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Authentication mechanisms in Quarkus

The Quarkus Security framework supports multiple authentication mechanisms, which you can use to secure your applications. You can also combine authentication mechanisms.

Before you choose an authentication mechanism for securing your Quarkus applications, review the information provided.

Overview of supported authentication mechanisms

Some supported authentication mechanisms are built into Quarkus, while others require you to add an extension. All of these mechanisms are detailed in the following sections:

The following table maps specific authentication requirements to a supported mechanism that you can use in Quarkus:

Table 1. Authentication requirements and mechanisms
Authentication requirement Authentication mechanism

Username and password

Basic, Form-based authentication

Bearer access token

OIDC Bearer token authentication, JWT , OAuth2

Single sign-on (SSO)

OIDC Code Flow, Form-based authentication

Client certificate

Mutual TLS authentication



Kerberos ticket


For more information, see the following Token authentication mechanism comparison table.

Built-in authentication mechanisms

Quarkus Security provides the following built-in authentication support:

Basic authentication

You can secure your Quarkus application endpoints with the built-in HTTP Basic authentication mechanism. For more information, see the following documentation:

Form-based authentication

Quarkus provides form-based authentication that works similarly to traditional Servlet form-based authentication. Unlike traditional form authentication, the authenticated user is not stored in an HTTP session because Quarkus does not support clustered HTTP sessions. Instead, the authentication information is stored in an encrypted cookie, which can be read by all cluster members who share the same encryption key.

To apply encryption, add the quarkus.http.auth.session.encryption-key property, and ensure the value you set is at least 16 characters long. The encryption key is hashed by using SHA-256. The resulting digest is used as a key for AES-256 encryption of the cookie value. The cookie contains an expiry time as part of the encrypted value, so all nodes in the cluster must have their clocks synchronized. At one-minute intervals, a new cookie gets generated with an updated expiry time if the session is in use.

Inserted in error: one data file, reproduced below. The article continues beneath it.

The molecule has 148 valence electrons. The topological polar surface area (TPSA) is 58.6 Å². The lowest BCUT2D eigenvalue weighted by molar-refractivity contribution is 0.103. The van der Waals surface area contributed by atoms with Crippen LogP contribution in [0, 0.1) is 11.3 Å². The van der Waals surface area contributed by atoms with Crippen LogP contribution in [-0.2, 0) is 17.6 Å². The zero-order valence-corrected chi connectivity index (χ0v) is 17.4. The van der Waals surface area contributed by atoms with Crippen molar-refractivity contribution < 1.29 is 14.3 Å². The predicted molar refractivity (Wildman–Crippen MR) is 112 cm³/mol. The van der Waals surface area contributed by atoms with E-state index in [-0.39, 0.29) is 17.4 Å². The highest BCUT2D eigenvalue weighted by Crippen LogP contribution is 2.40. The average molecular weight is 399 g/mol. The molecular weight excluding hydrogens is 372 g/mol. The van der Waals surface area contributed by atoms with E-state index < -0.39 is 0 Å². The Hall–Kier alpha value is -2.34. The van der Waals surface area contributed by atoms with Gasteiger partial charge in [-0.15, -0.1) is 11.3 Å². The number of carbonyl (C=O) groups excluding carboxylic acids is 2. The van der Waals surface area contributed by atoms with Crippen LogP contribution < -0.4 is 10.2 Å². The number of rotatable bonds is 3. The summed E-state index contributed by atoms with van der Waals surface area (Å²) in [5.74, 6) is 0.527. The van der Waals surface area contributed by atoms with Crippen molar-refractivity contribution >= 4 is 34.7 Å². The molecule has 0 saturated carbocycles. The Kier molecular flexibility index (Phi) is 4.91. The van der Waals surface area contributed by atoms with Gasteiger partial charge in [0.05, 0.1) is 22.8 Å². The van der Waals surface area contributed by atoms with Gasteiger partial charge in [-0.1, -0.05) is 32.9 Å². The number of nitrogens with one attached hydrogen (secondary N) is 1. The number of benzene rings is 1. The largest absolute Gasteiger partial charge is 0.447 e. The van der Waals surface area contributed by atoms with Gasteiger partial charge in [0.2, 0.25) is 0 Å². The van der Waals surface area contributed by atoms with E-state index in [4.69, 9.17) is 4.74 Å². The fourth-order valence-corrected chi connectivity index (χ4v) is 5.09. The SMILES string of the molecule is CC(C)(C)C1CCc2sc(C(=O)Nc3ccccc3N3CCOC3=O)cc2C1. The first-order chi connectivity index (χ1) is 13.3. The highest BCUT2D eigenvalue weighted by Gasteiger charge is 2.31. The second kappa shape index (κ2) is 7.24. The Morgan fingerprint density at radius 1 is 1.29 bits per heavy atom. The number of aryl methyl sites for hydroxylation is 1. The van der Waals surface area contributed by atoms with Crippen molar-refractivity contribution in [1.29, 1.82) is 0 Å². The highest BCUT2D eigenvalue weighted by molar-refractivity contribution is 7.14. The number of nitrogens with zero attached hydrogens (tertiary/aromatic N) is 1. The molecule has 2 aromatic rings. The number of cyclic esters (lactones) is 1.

To get started with form authentication, you should have similar settings as described in Enable Basic authentication and property quarkus.http.auth.form.enabled must be set to true.

Simple application.properties with form-base authentication can look similar to this:



# Define testing user

Configuring user names, secrets, and roles in the application.properties file is appropriate only for testing scenarios. For securing a production application, it is crucial to use a database or LDAP to store this information. For more information you can take a look at Quarkus Security with Jakarta Persistence or other mentioned in Enable Basic authentication.

and application login page will contain HTML form similar to this:

<form action="/j_security_check" method="post">
    <input type="text" placeholder="Username" name="j_username" required>
    <input type="password" placeholder="Password" name="j_password" required>
    <button type="submit">Login</button>

With single-page applications (SPA), you typically want to avoid redirects by removing default page paths, as shown in the following example:

# do not redirect, respond with HTTP 200 OK

# do not redirect, respond with HTTP 401 Unauthorized

# HttpOnly must be false if you want to log out on the client; it can be true if logging out from the server

Now that you have disabled redirects for the SPA, you must log in and log out programmatically from your client. Below are examples of JavaScript methods for logging into the j_security_check endpoint and logging out of the application by destroying the cookie.

const login = () => {
    // Create an object to represent the form data
    const formData = new URLSearchParams();
    formData.append("j_username", username);
    formData.append("j_password", password);

    // Make an HTTP POST request using fetch against j_security_check endpoint
    fetch("j_security_check", {
        method: "POST",
        body: formData,
        headers: {
            "Content-Type": "application/x-www-form-urlencoded",
    .then((response) => {
        if (response.status === 200) {
            // Authentication was successful
            console.log("Authentication successful");
        } else {
            // Authentication failed
            console.error("Invalid credentials");
    .catch((error) => {

To log out of the SPA from the client, the cookie must be set to quarkus.http.auth.form.http-only-cookie=false so you can destroy the cookie and possibly redirect back to your main page.